Even if you wish to sell the salvaged car, it is important to insure your asset. If your car cases the registration inspection, you will probably find an insurance company offering liability insurance. Most insurance companies won’t offer comprehensive insurance on these types of vehicles, as it functions in a similar way to a warranty (plus of course, the deductible).
Some companies only offer collision cover on salvaged cars, in which case they only pay out up to 80% of the calculated market value in the event of a claim. The good news is that you shouldn’t pay more for collision insurance of a salvaged car than a normal car.
How to Clean a Salvaged Car Title
Few things are as satisfying to car lovers as taking a car headed for the junkyard, and turning it into their pride and joy. One of the biggest challenges when it comes to a salvage car, is not restoring its bodywork, but rather its title.
Most states don’t allow you to drive or insure a car that has a salvage title. Most reputable dealerships won’t go near a salvage car as a trade-in either. So what are your options?
While you can’t remove the salvage title from the vehicle, it can be re-branded, or in some states, rebuilt salvage, assembled, or reconditioned, provided it passes DMV inspection.
If you know how to repair vehicles, that’s a good start. If not, it needs to be done by a certified mechanic. The process needed to be documented with all the necessary paperwork, receipts, photos, and any other documents. When it’s all done, you need to book an inspection.
Important Note: It’s not legal to drive a salvaged vehicle to the inspection, even if it is in 100% condition. However, you can ship it there with Nationwide Auto Transportation. Get a FREE quote now!
Once the car has passed the inspection, you will have to fill out forms and pay some fees to have it rebranded. If the vehicle was salvaged in another state, it will have to be inspected and rebranded in that state first before it can be registered in your home state.
How to Ship Your Car From Auto Auctions (IAAI)
Now that you know how to take your salvaged car from decision to dream car, you’re probably raring to attend your first Insurance Auto Auctions Inc. Some cars bought from Insurance Auto Auctions Inc. run and steer, but not all of them.
Before you attend the auction, decide how you will bring the car home. [Learn how to choose a car carrier]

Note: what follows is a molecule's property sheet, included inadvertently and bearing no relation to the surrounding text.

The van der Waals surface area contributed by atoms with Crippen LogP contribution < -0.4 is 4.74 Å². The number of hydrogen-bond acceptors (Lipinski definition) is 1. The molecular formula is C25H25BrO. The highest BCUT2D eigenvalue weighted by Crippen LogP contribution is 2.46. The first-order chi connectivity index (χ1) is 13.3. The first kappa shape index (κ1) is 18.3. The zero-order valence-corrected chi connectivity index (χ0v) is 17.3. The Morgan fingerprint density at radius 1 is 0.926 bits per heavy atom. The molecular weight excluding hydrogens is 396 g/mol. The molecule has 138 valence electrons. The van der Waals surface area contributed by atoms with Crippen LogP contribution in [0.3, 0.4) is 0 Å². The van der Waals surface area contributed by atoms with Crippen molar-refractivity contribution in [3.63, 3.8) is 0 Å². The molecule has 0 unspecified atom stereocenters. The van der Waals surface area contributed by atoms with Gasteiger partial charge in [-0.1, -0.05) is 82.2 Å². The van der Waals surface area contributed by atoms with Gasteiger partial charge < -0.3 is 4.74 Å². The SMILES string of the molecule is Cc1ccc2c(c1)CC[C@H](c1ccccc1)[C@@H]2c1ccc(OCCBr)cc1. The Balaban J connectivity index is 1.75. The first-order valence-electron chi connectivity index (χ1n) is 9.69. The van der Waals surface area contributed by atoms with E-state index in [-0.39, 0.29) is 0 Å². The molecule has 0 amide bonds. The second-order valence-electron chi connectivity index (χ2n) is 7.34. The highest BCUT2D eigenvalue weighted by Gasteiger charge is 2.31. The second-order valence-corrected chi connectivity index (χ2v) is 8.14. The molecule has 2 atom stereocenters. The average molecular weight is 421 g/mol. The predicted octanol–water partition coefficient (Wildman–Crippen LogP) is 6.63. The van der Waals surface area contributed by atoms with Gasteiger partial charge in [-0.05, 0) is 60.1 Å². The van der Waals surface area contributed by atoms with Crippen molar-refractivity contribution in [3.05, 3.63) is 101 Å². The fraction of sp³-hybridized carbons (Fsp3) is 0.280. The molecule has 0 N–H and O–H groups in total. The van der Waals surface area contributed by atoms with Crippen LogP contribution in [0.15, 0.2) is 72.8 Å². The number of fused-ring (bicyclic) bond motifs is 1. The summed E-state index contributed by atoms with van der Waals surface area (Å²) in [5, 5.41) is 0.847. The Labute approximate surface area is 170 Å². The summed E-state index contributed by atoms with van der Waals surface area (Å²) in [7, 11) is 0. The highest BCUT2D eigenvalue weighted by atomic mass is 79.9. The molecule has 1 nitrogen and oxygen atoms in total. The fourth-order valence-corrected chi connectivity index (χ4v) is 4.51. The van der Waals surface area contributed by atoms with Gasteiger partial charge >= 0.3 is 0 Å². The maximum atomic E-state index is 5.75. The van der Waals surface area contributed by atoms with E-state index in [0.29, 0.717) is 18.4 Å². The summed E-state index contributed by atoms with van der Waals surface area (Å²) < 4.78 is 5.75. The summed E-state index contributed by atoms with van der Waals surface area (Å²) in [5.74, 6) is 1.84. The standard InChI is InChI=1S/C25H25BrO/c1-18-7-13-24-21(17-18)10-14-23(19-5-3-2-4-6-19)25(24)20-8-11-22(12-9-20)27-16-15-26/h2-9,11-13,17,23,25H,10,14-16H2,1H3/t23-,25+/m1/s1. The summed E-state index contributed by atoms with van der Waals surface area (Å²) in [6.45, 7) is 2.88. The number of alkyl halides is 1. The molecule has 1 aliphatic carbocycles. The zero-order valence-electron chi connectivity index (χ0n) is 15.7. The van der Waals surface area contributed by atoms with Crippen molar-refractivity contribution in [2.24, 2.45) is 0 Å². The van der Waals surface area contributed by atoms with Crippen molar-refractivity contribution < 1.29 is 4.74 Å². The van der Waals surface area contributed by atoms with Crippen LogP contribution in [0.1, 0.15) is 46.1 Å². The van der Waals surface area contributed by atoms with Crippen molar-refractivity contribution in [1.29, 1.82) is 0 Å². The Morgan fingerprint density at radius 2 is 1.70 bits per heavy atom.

Once you have paid Insurance Auto Auctions Inc. for your vehicle(s) it can be shipped to you or you can tow it. It is important to verify the ownership and title of the vehicle with an auction export representative before arranging shipping.
When you purchase a vehicle through Insurance Auto Auctions Inc.(IAAI) , you can ship it to any location in the world through a company like Nationwide Auto Transportation.
Buyers could also arrange their own vehicle shipping inside our outside of the USA. Once an auction export representative has verified that your vehicle is ready for shipping, a truck mandated by Nationwide Auto Transportation can collect it from the warehouse and bring it to your home anywhere in the US, or to an international shipping port from where you can arrange overseas transportation. The company uses ground transportation facilitated by a flatbed truck to transport your vehicle during door to door auto transportation.
When you use a recognized auto shipping company such as Nationwide Auto Transportation, you can rely on the expertise of qualified, experienced drivers that are licensed and approved by the US Department of Transportation and Federal Motor Carrier Safety Administration.
Certain issues that can affect the transportation time of auction vehicles include the fact that the seller has up to thirty days to submit title and ownership documents. Shipping companies cannot collect the vehicle until the documentation is available. This delay can be avoided by checking whether the documentation is available before you purchase the car.
Have you used Nationwide Auto Transportation to ship a vehicle purchased through Insurance Auto Auctions Inc.? Please share your experience below!